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"They're thinking about closing my school and I don't think it's right," said eighth-grader Steven Gerson, 13.Protesters said the landmark seventh- through eighth-grade school will collapse under the city's plan to introduce a new academy on the property and expand several area schools.The Queens School of Inquiry, which will prepare low-performing students in grades six through 12 for college, will open in Parsons in the fall. Displaced Parsons students can go to PS 219 in Flushing or PS 169 in Bayside - elementary schools that will begin accommodating seventh- and eighth-graders - or two other Flushing junior high schools: IS 25 and IS 237.Parents oppose the plan to bus some children to the other schools and fear the new options will siphon off too many children from Parsons, forcing the city to close the school."There will be 22 students who will be eligible for this particular school and that's not going to work," said Ken Cohen, president of the Flushing Suburban Civic Association. The school has nearly 600 students."This affects our quality of life," Cohen said. "It's going to affect, directly, homeowners because you will definitely lose what attracts people to this community."That attraction, he said, is a school that neighborhood children can walk to. Parsons, also known as JHS 168, has been in the community for more than 50 years, he said, boasting at least three famous alumni: the pop stars Paul Simon and Art Garfunkel and actress Fran Drescher.The city Education Department has been callously disregarding that history since deciding to introduce the Queens School of Inquiry in February, said Virginia Montgoris, Parsons PTA president. More than 30 protesters decried the plan during a rally April 10 outside the school.At both events, Montgoris charged that education officials have been sketchy about the plans for the new school and have failed to give details about the expanded middle schools. She has asked for the average class size and description of gym classes."I don't seem to get any straight answers. They seem to just tell us they're taking care of it," Montgoris said. "That's the whole problem with this entire thing: the lack of communication."City Councilman James Gennaro (D-Fresh Meadows) said local leaders would protest until the city cooks up another plan that guarantees the future of Parsons."We must preserve our local community school and I am confident that there is a way to do that," Gennaro said. "They're really getting the point now that we're not going away."Reach reporter Matthew Monks by e-mail at email@example.com or by phone at 718-229-0300, Ext. 156.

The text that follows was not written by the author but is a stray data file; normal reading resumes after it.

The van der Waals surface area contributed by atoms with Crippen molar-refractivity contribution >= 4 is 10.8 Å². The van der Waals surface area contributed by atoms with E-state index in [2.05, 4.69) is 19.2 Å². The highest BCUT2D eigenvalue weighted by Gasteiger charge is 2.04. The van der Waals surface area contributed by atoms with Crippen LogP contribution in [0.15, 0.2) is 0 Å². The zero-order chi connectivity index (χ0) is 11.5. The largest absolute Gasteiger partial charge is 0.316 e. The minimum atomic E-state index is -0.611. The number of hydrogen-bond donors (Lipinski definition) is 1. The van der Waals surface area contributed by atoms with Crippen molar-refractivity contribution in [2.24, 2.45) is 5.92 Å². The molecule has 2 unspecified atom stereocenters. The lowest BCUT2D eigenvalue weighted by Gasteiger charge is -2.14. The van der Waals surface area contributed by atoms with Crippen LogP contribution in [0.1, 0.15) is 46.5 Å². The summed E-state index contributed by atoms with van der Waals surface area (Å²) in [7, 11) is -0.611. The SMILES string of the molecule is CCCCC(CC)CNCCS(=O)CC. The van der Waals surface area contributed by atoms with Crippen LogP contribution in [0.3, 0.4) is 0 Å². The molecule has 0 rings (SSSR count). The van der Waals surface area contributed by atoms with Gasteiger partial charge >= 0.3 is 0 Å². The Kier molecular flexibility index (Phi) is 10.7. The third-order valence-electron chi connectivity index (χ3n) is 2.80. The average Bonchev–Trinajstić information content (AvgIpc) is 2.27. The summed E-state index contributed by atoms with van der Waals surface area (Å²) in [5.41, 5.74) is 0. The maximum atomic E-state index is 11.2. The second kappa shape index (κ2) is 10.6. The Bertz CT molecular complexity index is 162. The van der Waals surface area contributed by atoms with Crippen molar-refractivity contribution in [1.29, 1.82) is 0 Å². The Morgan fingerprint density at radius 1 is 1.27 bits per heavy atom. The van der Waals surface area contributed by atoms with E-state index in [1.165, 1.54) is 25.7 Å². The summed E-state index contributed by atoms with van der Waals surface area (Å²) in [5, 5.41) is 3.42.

©2005 Community Newspaper Group
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